I’m off and running. Or hopefully riding.
Weeks ago, I announced I would be taking the next six months to train for something I’ve always wanted to do, but I got so out of shape, it was never an option. I’m going to train to ride a bull.
Since I’ve lost about 50 pounds in the last couple years, I’ve decided now is my time to be a part of the sport of bullriding just once, to see what it is like and scratch it from my bucket list. But I had to start somewhere, so I started where I usually go when it comes to anything related to physical training. I went to Kent Paul.
I visited Kent, a former Mr. Colorado (1998) whom I’ve written about before, at his new Turbo Training Center in the Denver Tech Center and told him about my plans of riding a bull. He looked at me like I asked him to punch me in the face. It’s the same look I’ve been getting from people who have read my columns and have learned about my new challenge; one raised eyebrow, mouth slightly open, and an overall expression that screams “For God’s sake, why?”
I’m not going to go over the “why?” again. I’ve already done that. Now, I’m focused on the how.
Anyways, Kent explained how to modify the weights training I’ve done for the past almost two years to accommodate such an intense activity. The main answer was intense and explosive work on my core muscles, particularly my hip flexers, so my body has its best chance of recovering from the sudden buck of an angry bull.
He showed me a few exercises to start working on, and for the past few weeks, if I haven’t been sick, I’ve been at it. And I won’t lie. They hurt. When you’re abusing you’re hip flexers in a way they aren’t used to, simply walking becomes a challenge.
I asked the former Mr. Colorado if I could replace all these new explosive exercises by simply having more sex. He said it was an option and that he could show me a few positions that would help. Well, he said he wouldn’t “show” me a few positions, but rather he would “describe” them. That didn’t make things awkward at all.
Anyways, there’s a 16-minute video of my visit and counsel with Kent on YouTube. You can see it by visiting my blog at www.bennfarrell.wordpress.com or you can search YouTube with “What the Heckle – Training For Bullriding, Pt 1.” More videos will be coming as I prepare for my bullriding adventure.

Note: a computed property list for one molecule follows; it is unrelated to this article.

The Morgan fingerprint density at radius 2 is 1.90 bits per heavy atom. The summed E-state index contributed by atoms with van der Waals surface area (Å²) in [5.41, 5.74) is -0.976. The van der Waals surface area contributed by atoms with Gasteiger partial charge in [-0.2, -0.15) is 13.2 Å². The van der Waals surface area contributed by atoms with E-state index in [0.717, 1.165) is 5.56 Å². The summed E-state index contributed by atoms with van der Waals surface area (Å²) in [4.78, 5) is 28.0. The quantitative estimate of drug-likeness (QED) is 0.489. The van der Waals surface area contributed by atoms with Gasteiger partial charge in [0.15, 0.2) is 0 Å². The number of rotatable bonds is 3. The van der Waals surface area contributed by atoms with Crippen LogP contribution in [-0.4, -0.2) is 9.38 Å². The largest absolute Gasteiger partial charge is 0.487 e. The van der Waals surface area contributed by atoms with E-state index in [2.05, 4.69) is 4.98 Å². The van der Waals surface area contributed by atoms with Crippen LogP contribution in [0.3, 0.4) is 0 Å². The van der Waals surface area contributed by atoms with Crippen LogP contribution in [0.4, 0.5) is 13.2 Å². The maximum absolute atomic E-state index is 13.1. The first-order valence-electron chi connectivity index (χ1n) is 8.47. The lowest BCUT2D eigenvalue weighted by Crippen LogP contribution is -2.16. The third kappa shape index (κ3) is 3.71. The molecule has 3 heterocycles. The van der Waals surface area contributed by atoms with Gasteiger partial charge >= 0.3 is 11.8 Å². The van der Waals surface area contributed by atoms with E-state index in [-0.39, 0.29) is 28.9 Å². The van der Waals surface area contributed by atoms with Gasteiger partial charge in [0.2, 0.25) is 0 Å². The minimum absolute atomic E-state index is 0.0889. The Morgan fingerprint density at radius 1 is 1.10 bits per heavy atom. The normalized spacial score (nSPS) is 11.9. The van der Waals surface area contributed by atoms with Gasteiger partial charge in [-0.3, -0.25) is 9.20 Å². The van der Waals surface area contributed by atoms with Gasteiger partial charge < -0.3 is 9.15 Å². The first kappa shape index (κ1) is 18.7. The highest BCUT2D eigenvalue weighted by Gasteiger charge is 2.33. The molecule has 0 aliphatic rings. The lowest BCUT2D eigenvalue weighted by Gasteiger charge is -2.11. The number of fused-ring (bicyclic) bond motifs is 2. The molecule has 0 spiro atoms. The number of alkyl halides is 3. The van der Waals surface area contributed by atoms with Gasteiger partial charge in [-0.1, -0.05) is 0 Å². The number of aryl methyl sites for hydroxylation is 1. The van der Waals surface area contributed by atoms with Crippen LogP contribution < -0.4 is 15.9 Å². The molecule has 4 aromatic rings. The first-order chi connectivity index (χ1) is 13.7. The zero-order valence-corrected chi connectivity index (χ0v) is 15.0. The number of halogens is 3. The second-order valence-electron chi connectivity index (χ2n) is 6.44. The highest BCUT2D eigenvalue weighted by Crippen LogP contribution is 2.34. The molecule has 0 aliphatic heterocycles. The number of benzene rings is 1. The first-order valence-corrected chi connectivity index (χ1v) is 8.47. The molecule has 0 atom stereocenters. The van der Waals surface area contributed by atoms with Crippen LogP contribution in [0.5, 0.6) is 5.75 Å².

My friends have been asking me when I’m going to start training with a mechanical bull. That’s coming very soon, but I want to work on a couple more things before then.
I actually had the opportunity to hop on a mechanical bull recently. I was with a girlfriend, celebrating her mother’s birthday at Toby Keith’s I Love This Bar and Grill in Denver’s Stapleton area. The place had a mechanical bull, which my friend’s mother and sisters were given their shot.
They encouraged me, knowing I would be in training for bullriding, to get a turn on the mechanical myself, but I was three vodkas and a light beer from a mason jar into the evening and in no condition to climb onto a barstool, let alone a simulated bull. I passed.
One thing I want to train myself to do next is fall. I can see myself getting bucked off and flying through the air and breaking my collar bone during this thing. I’m not afraid to get hurt, but I’d still like to avoid it. So, what I’ve decided is, I’m going to visit one of the gymnastics training centers within our coverage area, and have one of their instructors train me how to fall from a decent height and protect myself. That will be the next video and subject for this series of columns.
For a goof, I read a piece on how to start bullriding from eHow.com. The piece was horribly general and didn’t have much to say except listen to advice and use white resin during your first time out instead of black for whatever reason. One item did stick out under the “Tips and Warnings” portion. It read, “Death may result! Injury always will! You will get hurt!” I could not be more excited.
Until next time, I’ll keeping working on my core and hip flexers. I also have to work on my obliques. I’m not sure what those are. They sound like some part of an accordion. I’ll look it up.